So how am I beating stress? Well, I’ve got a multi-pronged approach to this one too:

  • Exercise! I try to get outside and exercise every other day at least. Not only does this have a positive chemical reaction on your body, but it also helps to clear your head and move your thoughts onto something else. I originally started jogging a few months ago, but quickly replaced this with a regular cycling regime. I prefer cycling because you get a good sense of progress as you go. I tend to cycle in the early morning for about 10 miles (16km), meaning that I get to see lots of cool scenery before I eat breakfast.
  • I am also trying to eat healthily. Emily is an excellent cook, and often creates excellently healthy, high energy foods for us to munch on. This is the kind of thing that sneaks up on you, but it does make a difference. We only noticed the other day when we had a dirty fish and chips, and both of us felt really lethargic for hours afterwards. If you eat well you’ll gradually have more energy, and be able to do more with your day. Likewise I’m not drinking much alcohol any more. I used to drink quite a lot; it’s the culture in Liverpool. Now that many drinking buddies have moved out to Canada and elsewhere it’s not really something I do much of now. In fact I try and drink more Chinese herbal tea nowadays! I picked some up in Beijing… not convinced it’s doing much but it’s worth a shot!
  • I also try to find other outlets for my creativity. Recently I’ve been drawing quite a lot as I find it relaxing; it’s difficult to find a quiet place to do it though. I also just took part in a two day course on film-making. I’m hoping that the cross-pollination of these two types of media would help Hogrocket, as well as provide another interesting outlet for me. I’m also reading a lot of books right now. Initially I made the mistake of exclusively reading things relevant to work, i.e. books about business, programming, presentations, working in a team, etc. The problem with this is that you just end up working 100% of the time, with no downtime. Recently I’ve been reading stuff that is totally not relevant, and that’s helped lower my stress levels for sure.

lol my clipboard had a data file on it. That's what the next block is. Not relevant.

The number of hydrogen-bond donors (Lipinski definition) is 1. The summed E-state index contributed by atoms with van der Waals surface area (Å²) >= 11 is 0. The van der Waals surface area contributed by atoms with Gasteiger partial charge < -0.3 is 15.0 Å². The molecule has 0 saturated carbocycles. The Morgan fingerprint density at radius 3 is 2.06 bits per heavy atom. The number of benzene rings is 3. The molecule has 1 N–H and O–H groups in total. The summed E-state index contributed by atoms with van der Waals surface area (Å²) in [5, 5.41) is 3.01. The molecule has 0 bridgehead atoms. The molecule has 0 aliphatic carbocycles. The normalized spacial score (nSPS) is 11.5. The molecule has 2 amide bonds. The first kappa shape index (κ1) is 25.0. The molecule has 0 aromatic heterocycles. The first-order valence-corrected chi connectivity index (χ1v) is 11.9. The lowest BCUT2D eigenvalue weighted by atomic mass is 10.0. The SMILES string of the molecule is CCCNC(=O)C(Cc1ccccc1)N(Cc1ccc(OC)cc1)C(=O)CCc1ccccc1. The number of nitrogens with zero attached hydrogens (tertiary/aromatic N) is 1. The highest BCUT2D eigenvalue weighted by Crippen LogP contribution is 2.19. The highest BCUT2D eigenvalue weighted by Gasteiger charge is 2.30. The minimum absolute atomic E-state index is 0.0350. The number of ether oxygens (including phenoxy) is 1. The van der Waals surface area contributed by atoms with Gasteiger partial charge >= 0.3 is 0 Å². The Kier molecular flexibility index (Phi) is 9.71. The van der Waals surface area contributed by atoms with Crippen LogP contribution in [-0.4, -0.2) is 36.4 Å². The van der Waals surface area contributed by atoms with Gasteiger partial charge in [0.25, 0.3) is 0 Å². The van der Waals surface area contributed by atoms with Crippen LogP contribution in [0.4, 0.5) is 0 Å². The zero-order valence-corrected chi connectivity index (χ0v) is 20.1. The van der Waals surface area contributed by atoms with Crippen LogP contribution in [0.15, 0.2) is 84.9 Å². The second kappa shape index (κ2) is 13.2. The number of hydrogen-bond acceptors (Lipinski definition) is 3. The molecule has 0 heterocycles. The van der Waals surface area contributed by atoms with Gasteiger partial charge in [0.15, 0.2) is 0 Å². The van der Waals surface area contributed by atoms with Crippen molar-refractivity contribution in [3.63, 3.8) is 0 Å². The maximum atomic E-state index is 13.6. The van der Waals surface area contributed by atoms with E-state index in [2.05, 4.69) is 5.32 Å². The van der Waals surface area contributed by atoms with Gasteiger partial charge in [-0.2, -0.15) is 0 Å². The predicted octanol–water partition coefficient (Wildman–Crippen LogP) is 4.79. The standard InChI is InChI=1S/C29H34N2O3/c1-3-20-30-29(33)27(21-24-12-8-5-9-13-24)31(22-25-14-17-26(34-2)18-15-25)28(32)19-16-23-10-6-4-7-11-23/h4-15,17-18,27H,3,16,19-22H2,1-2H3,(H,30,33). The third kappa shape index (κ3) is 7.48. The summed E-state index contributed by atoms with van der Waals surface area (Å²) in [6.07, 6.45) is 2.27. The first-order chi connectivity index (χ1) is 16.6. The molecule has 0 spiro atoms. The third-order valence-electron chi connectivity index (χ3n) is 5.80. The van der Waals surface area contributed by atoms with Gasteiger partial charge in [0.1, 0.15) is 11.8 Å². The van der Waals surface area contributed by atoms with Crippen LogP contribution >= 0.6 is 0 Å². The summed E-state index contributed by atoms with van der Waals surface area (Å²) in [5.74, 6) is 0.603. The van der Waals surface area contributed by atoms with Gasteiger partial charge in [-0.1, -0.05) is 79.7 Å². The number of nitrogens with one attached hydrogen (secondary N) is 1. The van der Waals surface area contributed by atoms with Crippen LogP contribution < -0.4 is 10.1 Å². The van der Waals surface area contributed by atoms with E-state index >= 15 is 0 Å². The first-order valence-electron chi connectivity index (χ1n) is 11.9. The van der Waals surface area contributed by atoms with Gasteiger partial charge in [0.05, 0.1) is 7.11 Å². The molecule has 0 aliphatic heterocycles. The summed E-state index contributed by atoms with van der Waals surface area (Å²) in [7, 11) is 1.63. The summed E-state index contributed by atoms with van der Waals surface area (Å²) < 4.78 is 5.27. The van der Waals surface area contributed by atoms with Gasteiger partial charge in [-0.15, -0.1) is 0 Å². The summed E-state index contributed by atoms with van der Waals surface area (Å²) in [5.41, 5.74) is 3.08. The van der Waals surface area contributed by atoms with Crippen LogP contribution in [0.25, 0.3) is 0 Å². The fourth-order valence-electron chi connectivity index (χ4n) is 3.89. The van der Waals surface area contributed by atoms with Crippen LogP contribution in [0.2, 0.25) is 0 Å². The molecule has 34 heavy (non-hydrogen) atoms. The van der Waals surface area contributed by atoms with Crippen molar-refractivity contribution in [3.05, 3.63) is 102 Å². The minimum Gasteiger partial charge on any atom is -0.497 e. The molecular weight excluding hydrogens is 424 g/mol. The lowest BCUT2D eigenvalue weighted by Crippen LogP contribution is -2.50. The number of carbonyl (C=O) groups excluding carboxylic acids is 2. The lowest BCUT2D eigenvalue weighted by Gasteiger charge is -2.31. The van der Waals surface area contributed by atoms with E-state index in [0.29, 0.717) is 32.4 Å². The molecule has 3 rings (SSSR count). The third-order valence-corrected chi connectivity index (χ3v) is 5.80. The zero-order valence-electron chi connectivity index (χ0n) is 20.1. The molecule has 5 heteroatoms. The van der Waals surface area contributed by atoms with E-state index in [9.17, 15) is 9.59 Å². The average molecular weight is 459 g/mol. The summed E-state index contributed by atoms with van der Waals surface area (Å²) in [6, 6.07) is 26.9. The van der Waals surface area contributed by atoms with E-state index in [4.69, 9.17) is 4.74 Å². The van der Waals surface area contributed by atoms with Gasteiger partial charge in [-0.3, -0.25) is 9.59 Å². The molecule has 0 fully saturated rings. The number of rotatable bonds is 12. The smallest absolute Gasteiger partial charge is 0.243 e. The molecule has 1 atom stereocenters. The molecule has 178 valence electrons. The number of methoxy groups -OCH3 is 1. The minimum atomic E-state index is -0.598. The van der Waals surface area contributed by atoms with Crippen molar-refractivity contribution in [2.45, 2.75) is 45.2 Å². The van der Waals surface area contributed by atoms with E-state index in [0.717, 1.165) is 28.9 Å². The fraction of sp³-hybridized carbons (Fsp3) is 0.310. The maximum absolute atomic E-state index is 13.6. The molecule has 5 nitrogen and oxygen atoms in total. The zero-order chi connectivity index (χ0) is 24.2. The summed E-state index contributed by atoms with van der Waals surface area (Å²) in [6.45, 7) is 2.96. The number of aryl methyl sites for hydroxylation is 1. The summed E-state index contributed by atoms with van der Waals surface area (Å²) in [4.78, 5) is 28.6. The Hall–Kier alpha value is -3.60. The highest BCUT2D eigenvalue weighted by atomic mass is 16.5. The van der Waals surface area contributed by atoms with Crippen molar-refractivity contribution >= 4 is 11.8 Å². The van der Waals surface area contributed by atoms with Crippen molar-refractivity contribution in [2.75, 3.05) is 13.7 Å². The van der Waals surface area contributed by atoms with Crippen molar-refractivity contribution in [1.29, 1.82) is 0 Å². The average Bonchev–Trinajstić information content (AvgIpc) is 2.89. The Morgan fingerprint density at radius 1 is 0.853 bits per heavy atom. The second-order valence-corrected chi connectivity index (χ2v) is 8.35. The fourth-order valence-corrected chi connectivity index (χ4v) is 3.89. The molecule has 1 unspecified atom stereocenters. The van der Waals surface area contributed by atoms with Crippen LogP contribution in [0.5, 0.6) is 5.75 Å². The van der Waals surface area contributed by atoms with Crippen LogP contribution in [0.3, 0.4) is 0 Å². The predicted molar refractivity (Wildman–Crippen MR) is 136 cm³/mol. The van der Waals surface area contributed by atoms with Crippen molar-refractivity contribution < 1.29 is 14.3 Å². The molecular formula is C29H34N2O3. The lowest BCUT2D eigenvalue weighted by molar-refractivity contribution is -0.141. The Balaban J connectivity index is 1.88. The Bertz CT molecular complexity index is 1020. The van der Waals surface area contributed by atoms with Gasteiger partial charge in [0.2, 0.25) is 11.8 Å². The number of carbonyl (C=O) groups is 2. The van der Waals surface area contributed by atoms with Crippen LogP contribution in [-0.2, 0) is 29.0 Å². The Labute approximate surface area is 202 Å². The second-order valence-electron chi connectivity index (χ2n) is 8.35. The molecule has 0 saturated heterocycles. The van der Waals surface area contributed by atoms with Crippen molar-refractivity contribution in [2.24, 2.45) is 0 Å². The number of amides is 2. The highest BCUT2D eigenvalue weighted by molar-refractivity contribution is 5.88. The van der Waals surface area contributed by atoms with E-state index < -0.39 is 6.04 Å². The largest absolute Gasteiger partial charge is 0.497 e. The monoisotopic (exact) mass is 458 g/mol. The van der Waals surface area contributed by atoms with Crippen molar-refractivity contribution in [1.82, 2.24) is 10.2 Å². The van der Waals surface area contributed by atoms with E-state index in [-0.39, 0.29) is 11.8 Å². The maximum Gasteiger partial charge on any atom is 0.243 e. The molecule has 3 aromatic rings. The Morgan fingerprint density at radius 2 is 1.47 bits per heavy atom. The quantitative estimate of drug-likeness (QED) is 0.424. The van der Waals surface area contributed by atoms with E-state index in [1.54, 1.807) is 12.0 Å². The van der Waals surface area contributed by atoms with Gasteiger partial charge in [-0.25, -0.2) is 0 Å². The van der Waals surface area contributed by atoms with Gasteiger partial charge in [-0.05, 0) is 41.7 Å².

• Finally, I’ve made sure to keep my weekends free. Instead of working, either on Hogrocket or personal projects, I’ve made the effort to go out and see friends, go for walks in the woods, long bike rides, or work on the house.

This is all a bit doom and gloom, right? Well, not entirely. There are some great upsides to operating a business. Not having to stick to a rigid routine is great – I can choose how I approach problems, and in which order. If something doesn’t need my attention straight away then it can sit for a while until I have the enthusiasm to tackle it head on. It’s also nice to be able to change my day based on un-movable appointments, for example if I need to go to the bank/post office/whatever, or have somebody coming to do something at the house. Oh and right now we are working in bedrooms rather than offices, which is a nicer atmosphere – although it’s not exactly a long-term solution!

However, there’s a fine line to walk between creating your own schedule (good), and just not having a schedule (bad). I’m really careful to not make the mistake of falling into slack behaviour. If I have an appointment during the day then I’ll try to make up the time in the evening. I make a point of doing roughly the same working hours each day (2 hours in the morning on personal projects, 7 hours on Hogrocket, and then another hour or two on personal stuff again). The most important thing is to maintain strong forward momentum on everything; it’s very easy to get caught up in being lazy when you don’t have a boss bugging you.

I hope this blog post has been interesting to you. Let me know what you think!

This was originally posted on Ben Ward’s personal blog.